Thus, Orthodoxy understands human sin primarily not as deliberate and willful opposition to God, but rather as an inability to know ourselves and God clearly. It is as though God were calling out to us and coming after us in a storm, but we thought we heard his voice in another direction and kept moving away from him, either directly or obliquely. It is illuminating that the Greek word for sin, hamartia, means “to miss the mark”. Despite our orientation toward God, we “miss the mark” because, not only does the clouded spiritual vision of our fallen condition make it difficult for us to see God clearly, but we fail to understand even ourselves truly; thus, we constantly do things which make us feel only incompletely and unsatisfactorily good or happy because we don’t recognize that God is himself the fulfillment of our innate desire and natural movement.

That is not to say that people cannot come to set their will in direct opposition to God. They can and sometimes do. But that is not the primary manifestation of sin. That certainly better captures both my personal experience in my lengthy journey to Christianity and what I perceive with many of the people around me.

So we are guilty only for what we have personally done and it is an integral part of the image we bear that we have the will to choose what we do and what we worship. Our will has been damaged and is too often subject to our passions just as the image we bear is tarnished. But it is that damaged will which Christ assumed in order to redeem it in the same way that he assumed our mortal nature in order to free us from death. It seems to me that if you get these wrong, you badly miss the mark about what it means to be human.

Tomorrow, I’ll continue my reflections on this article.


Not the Fast I’ve Chosen – Part 2

Posted: May 9th, 2009 | Author: | Filed under: Celiac, Fasting | Tags: , , , , , , , , , , , , , , , , , , , , , , , , , , , , , , , , , | Comments Off on Not the Fast I’ve Chosen – Part 2

Before I continue in the direction I pointed at the end of my first post in this series, I want to spend a little more time on the intertwined, interlocking, and interpenetrating nature of our body, mind, and spirit. I know it is often a foreign idea to those shaped within our American culture, but the concept is central not only to this series, but to the formative thoughts behind this entire blog. I think the common attitude of our culture is captured by a statement like this:

Celiac is an autoimmune disease. It’s a medical condition and the medical prescription is a gluten free diet. It’s purely physical (or some might say secular or natural). What does a disease or medical condition have to do with anything spiritual?

Such is the nature of our age. Even if we’ve never read Plato and never studied philosophy, we have absorbed from the cultural air we breathe and within which we live something of his deep dualism between the material and the spiritual. We see the two as separate categories. And thus we talk about a person’s body or a person’s spirit as though they were separate things and had little to do with each other. But that does not describe reality. Change the chemistry of my brain and you will change my personality. Much of the life of my spirit, for good or ill, is played out in the field of my body. I am not a spirit contained in a body nor am I wholly defined by the matter which forms my body. As a human being I am the union of the spiritual and the material. I am the dust of the earth imbued with the breath of God. I am a living soul – the union (and often disunion) of body, mind, and spirit. You cannot alter or remove any of the three without changing who I am in essential ways, without changing my very being.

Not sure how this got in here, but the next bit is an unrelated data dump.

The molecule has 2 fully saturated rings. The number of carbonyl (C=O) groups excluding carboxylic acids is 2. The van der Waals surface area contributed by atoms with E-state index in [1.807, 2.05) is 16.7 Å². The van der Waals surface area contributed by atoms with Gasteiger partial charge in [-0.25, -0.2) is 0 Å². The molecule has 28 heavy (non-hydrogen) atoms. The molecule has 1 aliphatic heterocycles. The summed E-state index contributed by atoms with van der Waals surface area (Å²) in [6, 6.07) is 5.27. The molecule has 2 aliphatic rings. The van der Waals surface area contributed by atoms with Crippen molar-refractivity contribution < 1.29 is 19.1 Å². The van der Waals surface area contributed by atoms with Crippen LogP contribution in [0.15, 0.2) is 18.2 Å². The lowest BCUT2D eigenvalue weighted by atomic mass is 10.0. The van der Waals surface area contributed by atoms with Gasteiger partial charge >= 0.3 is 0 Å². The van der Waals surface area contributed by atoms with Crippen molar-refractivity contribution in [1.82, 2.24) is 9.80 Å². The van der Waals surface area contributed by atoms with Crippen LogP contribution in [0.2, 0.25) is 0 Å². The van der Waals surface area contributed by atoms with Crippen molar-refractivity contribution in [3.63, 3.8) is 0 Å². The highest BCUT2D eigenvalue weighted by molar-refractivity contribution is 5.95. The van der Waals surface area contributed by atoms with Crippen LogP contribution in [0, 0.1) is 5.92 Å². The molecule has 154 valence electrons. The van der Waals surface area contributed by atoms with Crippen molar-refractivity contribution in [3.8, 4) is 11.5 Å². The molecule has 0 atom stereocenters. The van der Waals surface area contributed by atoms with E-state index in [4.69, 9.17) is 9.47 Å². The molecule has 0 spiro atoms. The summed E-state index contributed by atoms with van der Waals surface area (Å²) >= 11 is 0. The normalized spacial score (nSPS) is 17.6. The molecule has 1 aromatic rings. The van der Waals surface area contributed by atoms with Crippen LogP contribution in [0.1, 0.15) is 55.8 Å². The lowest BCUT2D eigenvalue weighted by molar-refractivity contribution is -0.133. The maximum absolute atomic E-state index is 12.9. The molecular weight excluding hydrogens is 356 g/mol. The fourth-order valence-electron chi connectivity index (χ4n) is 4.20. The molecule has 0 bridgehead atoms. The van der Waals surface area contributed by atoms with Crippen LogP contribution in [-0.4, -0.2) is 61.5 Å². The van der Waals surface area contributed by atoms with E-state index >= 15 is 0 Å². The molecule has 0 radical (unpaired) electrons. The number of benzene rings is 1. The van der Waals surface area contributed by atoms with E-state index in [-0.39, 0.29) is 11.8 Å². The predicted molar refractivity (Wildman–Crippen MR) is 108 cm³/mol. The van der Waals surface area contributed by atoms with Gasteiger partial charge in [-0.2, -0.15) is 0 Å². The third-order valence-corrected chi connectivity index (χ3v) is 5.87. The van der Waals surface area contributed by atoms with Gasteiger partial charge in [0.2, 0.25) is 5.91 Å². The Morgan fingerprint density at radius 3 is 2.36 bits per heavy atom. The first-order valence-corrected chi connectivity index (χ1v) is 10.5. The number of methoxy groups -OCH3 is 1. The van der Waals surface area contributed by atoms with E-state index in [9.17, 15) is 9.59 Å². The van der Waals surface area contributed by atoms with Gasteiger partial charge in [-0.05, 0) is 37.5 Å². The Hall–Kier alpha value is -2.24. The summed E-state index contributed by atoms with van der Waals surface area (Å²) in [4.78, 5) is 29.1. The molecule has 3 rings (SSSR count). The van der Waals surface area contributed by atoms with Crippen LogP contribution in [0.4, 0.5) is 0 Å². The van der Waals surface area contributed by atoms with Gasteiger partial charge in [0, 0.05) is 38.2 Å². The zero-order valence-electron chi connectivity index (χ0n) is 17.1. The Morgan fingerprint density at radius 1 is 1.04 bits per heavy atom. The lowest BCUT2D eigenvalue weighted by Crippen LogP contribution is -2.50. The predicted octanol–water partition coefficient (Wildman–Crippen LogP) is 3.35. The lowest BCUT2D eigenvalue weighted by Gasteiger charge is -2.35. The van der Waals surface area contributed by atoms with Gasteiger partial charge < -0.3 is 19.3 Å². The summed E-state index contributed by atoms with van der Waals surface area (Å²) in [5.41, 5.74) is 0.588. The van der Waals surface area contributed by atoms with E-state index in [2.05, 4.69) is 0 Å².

So yes, celiac is a medical condition, an autoimmune disease. The treatment is a strict diet that requires me to fast from anything containing gluten – an entire category of food. And a fast is always spiritual as well, for good or ill, whether or not we acknowledge it as such. As the faithfulness of my adherence to this fast will heal or harm my body and my mind, so the spiritual impact of the fast will propel me along the way of life or along the way of death (as the Didache describes the two ways).

If I ignored the spiritual dimensions of this fast, I would effectively be fasting without prayer. And the Fathers of Christian faith have many warnings about such fasts. Fasting without prayer is the ‘fast of the demons’, they say, for the demons do not eat at all because of their incorporeal nature but they also never pray. So I see already that this fast must be intertwined with and shaped by a strong rule of prayer if it is not to shrink my spirit. Interestingly, we also find that fasting without love is another fast of the demons. St. Basil the Great writes:

What is the use of our abstinence if instead of eating meat we devour our brother or sister through cruel gossip?

I do not believe it is at all wise to be careful in the physical aspects of this or any fast and ignore the spiritual dimensions. I also do not believe our actions or inactions in such things are morally neutral by default. If I do indeed follow Jesus of Nazareth, then I am saying something definite about both God and man by doing so. And I must act and live accordingly.

In the next post in this series, I’ll continue in the direction I had originally planned for the series.